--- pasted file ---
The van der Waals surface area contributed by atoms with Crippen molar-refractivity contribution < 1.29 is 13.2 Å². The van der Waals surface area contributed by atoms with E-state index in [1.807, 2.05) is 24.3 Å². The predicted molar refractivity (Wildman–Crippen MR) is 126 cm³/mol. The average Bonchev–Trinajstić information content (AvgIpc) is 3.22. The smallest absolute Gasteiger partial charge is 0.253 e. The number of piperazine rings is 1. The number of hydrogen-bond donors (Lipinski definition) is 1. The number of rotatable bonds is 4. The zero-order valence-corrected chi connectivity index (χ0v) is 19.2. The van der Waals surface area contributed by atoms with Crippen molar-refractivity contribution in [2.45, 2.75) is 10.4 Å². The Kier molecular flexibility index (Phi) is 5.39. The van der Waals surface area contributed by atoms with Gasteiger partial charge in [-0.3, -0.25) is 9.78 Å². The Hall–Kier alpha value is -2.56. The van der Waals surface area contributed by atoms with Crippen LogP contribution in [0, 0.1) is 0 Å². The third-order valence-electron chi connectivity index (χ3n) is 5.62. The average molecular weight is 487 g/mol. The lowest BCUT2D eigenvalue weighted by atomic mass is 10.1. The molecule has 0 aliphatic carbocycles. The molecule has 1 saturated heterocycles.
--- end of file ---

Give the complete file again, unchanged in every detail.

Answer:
The van der Waals surface area contributed by atoms with Crippen molar-refractivity contribution < 1.29 is 13.2 Å². The van der Waals surface area contributed by atoms with E-state index in [1.807, 2.05) is 24.3 Å². The predicted molar refractivity (Wildman–Crippen MR) is 126 cm³/mol. The average Bonchev–Trinajstić information content (AvgIpc) is 3.22. The smallest absolute Gasteiger partial charge is 0.253 e. The number of piperazine rings is 1. The number of hydrogen-bond donors (Lipinski definition) is 1. The number of rotatable bonds is 4. The zero-order valence-corrected chi connectivity index (χ0v) is 19.2. The van der Waals surface area contributed by atoms with Crippen molar-refractivity contribution in [2.45, 2.75) is 10.4 Å². The Kier molecular flexibility index (Phi) is 5.39. The van der Waals surface area contributed by atoms with Gasteiger partial charge in [-0.3, -0.25) is 9.78 Å². The Hall–Kier alpha value is -2.56. The van der Waals surface area contributed by atoms with Crippen LogP contribution in [0, 0.1) is 0 Å². The third-order valence-electron chi connectivity index (χ3n) is 5.62. The average molecular weight is 487 g/mol. The lowest BCUT2D eigenvalue weighted by atomic mass is 10.1. The molecule has 0 aliphatic carbocycles. The molecule has 1 saturated heterocycles.